Peace in the Kingdom

As you might have noticed, I’ve been gone for a few weeks. I took the month of October off from the blog to wrap up some things for the publisher on my first book, and to do some serious writing on the second. I also took a wonderful trip with my wonderful wife, which has sparked this particular entry.

When my wife and I were married in June of 1986, we didn’t have much of a honeymoon trip immediately after the wedding due to work, so a few months later, in the Fall, we went to Disney World. We consider that trip to be our real honeymoon. And so, as our schedules would have it, we returned to Disney World (just the two of us again) to celebrate our 25th anniversary. We have been a few times with our children in the intervening years, but we like it so much that we wanted to revisit what it was like to just wander at our own leisure. Of course, we missed the kids at many points, but we also enjoyed being on our own clock, too.

One of the things that we did on this trip that is difficult with four children in tow, was people-watch. Whenever we were tired, or just wanted to drink up the Disney atmosphere, we would find a place to pull aside and see who else had shown up. As we were talking on about the second of our five days there, my wife, Mary Ann, made an interesting observation. “I’ve noticed,” she said, “that the maintenance men at Disney don’t look much like maintenance men at all.” It occurred to her that almost everyone we saw that was walking around with a broom or a grabber and picking up bits of trash was middle-aged, fit, wore a headset, and had a bearing unlike the typical janitor that we are accustomed to seeing employed at various businesses in South Alabama.  We ruminated on possible reasons for this, the most likely being that maybe they were retired military who were just fulfilling a childhood dream by working in the wonderful world of Disney as their twilight years approached. I couldn’t quite buy it all the way, but it was all we had.

The next day, I made a separate observation. “I have noticed,” I said, “that the only place you ever see uniformed security people at Disney is at the front gates as they check the bags coming in. Where are the other security people?” Being old enough to know some things about human nature and how the world works, I knew that it was downright impossible that everyone who entered this happiest place on earth was automatically going to be on their best behavior simply by walking down Main Street. In fact, I had seen enough Grumpy parents and Dopey kids to know that it was pure Fantasyland to expect it. There must be security personnel everywhere, keeping an eye on things. And then it hit us. Those aren’t janitors! They’re the Secret Mickey Police!

And sure enough, the next day, as we sat on a bench in one of the parks, we noticed a “janitor” walking purposefully with only a grabbing tool (no bucket or bag to put trash in), looking at everything but the ground. A few minutes later, a panicked father came by, shouting the name of his lost child, and then, seconds later, here comes Janitor Man, radio in hand, walking back by with Panicked Dad and asking pointed and helpful questions. And there, in the Magic Kingdom, we saw the real Kingdom.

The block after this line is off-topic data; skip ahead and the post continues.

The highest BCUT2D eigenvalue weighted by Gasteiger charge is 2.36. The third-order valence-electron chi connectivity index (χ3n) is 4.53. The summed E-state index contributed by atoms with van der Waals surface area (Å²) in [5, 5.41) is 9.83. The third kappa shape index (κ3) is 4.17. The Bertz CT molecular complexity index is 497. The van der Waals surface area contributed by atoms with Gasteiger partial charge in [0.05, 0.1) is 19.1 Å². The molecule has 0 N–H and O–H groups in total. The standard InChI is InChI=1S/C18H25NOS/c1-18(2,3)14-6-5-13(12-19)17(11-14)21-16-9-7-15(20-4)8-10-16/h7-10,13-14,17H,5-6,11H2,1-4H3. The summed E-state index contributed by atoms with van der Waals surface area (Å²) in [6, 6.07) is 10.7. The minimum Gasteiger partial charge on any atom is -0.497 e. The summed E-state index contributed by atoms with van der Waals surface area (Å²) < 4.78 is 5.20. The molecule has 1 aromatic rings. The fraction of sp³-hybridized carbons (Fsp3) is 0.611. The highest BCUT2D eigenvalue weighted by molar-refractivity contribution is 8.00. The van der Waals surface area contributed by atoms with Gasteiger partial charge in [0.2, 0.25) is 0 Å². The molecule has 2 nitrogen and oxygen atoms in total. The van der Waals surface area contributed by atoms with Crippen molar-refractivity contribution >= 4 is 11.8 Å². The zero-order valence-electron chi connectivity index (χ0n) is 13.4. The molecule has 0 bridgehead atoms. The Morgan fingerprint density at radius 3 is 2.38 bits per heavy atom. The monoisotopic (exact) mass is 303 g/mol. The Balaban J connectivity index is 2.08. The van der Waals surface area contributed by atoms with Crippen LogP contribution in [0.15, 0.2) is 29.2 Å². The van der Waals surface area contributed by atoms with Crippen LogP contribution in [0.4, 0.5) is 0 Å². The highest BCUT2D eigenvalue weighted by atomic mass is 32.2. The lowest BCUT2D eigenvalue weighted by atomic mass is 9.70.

I am convinced that Disney does not want its guests feeling watched over by the Law at every turn. They want them to feel free—free to have fun, free to enjoy their vacation, free to live outside of their day-to-day existence. But they also want them to be safe. And in the midst of their fun, carefree celebrations, they are being kept safe, even though they don’t know it, by the hidden but constant presence of justice, righteousness, and goodness.

And there is the Kingdom. Many of us enter at the gate of the Law, through a clear recognition and admission that we have sinned and fallen short of the glory of God. The Law shows us that we cannot please God, but at that gate, there is a Savior. He declares to us that He has already paid for our admission into this new Kingdom, and by grace, we enter in. And as we enter, we find that we are free! We have been released from the daily grind that was our life of performance to please God, and we are introduced to a life of sonship where His yoke is easy, and His burden is light. We are free to really enjoy life, and to be with countless others who are enjoying it with us. And in this Kingdom, we are not governed by the constant reminder that the Law is watching our every move, but by a governor placed in our very own spirit, a Spirit Himself, who shows us how to enjoy this life in the Kingdom by loving the King and honoring those who abide there with us. We avail ourselves of all the experiences that this Kingdom has to offer, and we make friends and encourage others along the way.

But the King knows, and we can know, that the Law has not been abolished. It is still very much there, but it is being fulfilled in us. And as we bring our hearts and lives into grateful submission to the principles of life that the Law represents, we don’t have to have the Law staring us down around every corner, warning us to be good and threatening us with what will happen if we are not. And we live the lives that the Law was provided to help us live to begin with. But we live these lives, not in fear and apprehension, but in freedom and in great love.

And this Kingdom becomes, truly, the Happiest Place on Earth.

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2 Comments

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2 responses to “Peace in the Kingdom

  1. I love that Mark!!! You are such a gifted writer and teacher. I never cease to be amazed with all God speaks to you and through you!! It is certainly good news indeed!!!

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